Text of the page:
ETFs w/ discount 250
Custody fee $1
Min. deposit $ 1.000
Trading from $1
Go to Broker
Risk warning: Capital can be lost. Terms and conditions apply.
4
of 14 ETF Broker Robinhood
ETFs w/ discount 3,000
Custody fee $0
Min. deposit $ 0
Trading from $0
Go to TD Ameritrade
Risk warning: Capital can be lost. Terms and conditions apply.
5
of 14 ETF Broker Betterment
ETFs w/ discount 0
Custody fee 0.25%
Min. deposit $ 0
Trading from $0
Go to TD Ameritrade
Risk warning: Capital can be lost. Terms and conditions apply.
1
of 12 Stock Broker TD Ameritrade
National fees $6,95
Custody fee $0
Intl. fees
Dep. Protection $500.000
Go to Broker
Risk warning: Capital can be lost. Terms and conditions apply.
2
of 12 Stock Broker Charles Schwab
National fees $4.95
Custody fee $0
Intl. fees $4.95
Dep. Protection USD 500,000
Go to Broker
Risk warning: Capital can be lost. Terms and conditions apply.
3
of 12 Stock Broker Fidelity
National fees $4,95
Custody fee $0
Intl. fees $4,95
Dep. Protection $500,000
Go to Broker
Risk warning: Capital can be lost. Terms and conditions apply.
4
of 12 Stock Broker ETRADE
National fees $6.95
Custody fee $0
Intl. fees $6.95
Dep. Protection USD 500,000
Go to Broker
Risk warning: Capital can be lost. Terms and conditions apply.
5
of 12 Stock Broker Interactive brokers
National fees $0.005 per share
Custody fee 0
Intl. fees $0.005 per share
Dep. Protection up to $30 million and $1 million cash (SIPC and Lloyd’s)
Go to TD Ameritrade
Risk warning: Capital can be lost. Terms and conditions apply.
1
of 7 Crypto Broker Coinbase
Crypto currencies 8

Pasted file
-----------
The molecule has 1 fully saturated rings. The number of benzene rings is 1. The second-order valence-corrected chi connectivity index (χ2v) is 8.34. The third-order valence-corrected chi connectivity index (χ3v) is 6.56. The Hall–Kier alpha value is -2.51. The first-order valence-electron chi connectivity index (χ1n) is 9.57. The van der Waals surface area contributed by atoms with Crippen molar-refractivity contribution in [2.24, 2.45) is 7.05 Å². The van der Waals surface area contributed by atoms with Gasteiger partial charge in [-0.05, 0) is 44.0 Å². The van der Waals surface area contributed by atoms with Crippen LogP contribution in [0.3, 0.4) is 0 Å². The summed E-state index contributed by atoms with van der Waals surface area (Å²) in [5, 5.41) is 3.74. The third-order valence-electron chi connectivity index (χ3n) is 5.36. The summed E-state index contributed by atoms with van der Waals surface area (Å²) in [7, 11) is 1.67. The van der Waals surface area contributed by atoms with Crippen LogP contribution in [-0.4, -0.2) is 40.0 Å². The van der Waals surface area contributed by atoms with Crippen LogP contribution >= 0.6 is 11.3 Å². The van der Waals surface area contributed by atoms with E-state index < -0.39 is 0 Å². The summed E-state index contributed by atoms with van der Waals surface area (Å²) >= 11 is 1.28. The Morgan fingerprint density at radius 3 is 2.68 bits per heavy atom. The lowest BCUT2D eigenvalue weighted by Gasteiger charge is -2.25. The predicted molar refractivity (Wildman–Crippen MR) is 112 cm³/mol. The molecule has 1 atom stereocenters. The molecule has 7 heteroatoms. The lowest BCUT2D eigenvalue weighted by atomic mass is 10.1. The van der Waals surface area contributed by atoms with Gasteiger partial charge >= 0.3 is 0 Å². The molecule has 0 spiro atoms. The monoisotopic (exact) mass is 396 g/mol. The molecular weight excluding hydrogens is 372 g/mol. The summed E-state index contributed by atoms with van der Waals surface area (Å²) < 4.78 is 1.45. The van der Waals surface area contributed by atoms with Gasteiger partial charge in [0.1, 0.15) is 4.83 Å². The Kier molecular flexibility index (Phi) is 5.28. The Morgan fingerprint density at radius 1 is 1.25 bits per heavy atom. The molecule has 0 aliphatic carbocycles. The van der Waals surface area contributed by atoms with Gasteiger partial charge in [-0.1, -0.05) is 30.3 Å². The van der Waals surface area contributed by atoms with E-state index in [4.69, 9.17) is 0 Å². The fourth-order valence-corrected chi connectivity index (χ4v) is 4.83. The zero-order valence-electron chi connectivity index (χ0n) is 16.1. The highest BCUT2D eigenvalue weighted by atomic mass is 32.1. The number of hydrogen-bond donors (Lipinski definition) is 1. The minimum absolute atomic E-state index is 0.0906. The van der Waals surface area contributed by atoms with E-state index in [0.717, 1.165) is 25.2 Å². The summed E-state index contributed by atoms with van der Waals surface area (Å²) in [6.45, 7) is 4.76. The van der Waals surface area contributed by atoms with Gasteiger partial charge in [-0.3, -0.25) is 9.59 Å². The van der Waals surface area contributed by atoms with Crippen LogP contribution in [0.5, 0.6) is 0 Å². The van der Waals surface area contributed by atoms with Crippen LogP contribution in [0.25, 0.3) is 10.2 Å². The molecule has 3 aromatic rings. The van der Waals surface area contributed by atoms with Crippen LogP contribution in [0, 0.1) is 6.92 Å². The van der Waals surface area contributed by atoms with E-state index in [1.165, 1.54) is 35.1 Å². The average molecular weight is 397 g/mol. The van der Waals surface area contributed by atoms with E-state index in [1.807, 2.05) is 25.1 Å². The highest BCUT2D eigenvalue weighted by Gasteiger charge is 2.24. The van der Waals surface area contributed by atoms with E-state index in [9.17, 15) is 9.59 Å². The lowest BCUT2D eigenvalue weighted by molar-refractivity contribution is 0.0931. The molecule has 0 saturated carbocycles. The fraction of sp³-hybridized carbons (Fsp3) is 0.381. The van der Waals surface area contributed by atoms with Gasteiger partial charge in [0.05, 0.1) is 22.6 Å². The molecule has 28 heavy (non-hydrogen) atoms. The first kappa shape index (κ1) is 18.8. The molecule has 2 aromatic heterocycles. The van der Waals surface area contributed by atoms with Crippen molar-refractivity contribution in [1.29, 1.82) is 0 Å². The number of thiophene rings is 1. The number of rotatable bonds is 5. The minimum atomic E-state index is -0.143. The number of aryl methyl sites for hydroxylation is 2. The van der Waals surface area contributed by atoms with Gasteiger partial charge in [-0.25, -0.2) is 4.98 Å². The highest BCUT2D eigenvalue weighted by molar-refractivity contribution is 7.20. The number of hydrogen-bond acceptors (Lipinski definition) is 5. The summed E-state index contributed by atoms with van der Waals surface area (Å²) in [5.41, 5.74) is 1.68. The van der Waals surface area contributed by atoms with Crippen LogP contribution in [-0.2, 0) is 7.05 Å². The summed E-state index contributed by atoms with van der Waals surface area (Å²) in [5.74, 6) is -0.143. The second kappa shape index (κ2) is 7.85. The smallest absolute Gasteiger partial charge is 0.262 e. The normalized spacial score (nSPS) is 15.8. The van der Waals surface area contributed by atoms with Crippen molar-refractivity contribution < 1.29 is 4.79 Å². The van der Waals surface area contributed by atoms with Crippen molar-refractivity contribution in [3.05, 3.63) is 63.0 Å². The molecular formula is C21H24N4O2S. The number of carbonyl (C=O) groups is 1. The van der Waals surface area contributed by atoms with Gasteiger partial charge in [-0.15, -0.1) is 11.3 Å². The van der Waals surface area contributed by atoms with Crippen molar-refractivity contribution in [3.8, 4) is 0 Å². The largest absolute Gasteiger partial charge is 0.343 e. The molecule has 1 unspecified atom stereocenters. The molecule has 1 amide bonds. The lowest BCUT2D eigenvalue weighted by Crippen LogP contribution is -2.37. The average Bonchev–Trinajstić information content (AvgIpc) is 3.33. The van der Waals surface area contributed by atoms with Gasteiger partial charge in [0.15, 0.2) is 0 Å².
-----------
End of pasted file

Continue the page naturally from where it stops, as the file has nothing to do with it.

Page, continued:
Max. Lever 1:1
Min. deposit $ 50
BTC spread 0,5%
Go to Broker
Risk warning: Capital can be lost. Terms and conditions apply.
2
of 7 Crypto Broker Forex.com
Crypto currencies 5
Max. Lever 1:2
Min. deposit £ 10
BTC spread 60
Go to Broker
Risk warning: Capital can be lost. Terms and conditions apply.
3
of 7 Crypto Broker TD Ameritrade
Crypto currencies 1
Max. Lever 1:1
Min. deposit $ 0
BTC spread 100
Go to Broker
Risk warning: Capital can be lost. Terms and conditions apply.
4
of 7 Crypto Broker Coinmama
Crypto currencies 6
Max. Lever 1:1
Min. deposit $ 0
BTC spread 5,9%
Go to Broker
Risk warning: Capital can be lost. Terms and conditions apply.
5
of 7 Crypto Broker Cex.io
Crypto currencies 8
Max. Lever 1:1
Min. deposit $ 0
BTC spread 0,2%
Go to Broker
Risk warning: Capital can be lost. Terms and conditions apply.

Conclusion:

Free Stock Trading, the Bottom Line

Free stock trading is relatively new, but the concept is growing rapidly. We can see more and more new brokers offering commission free trading in shares. And once they begin to gain critical mass we can expect to see mainstream brokers offering free trading too. We will also see more sophisticated platforms being available with commission free trading accounts.

As markets evolve, there are more opportunities for brokers to earn revenue without actually charging commissions. And, technology is still bringing the operating costs of brokers down. This will only accelerate as the financial sector adopts blockchain technology.

Trading commissions fell from over one percent 100 years ago, to a tenth of that by 2010. Zero commission is just the start. In the future, brokers may even pay their clients for the privilege of having their business. This may sound farfetched – but if a broker can make a profit without charging commission, why wouldn’t they pay to build a bigger client base?

Stocks Highlights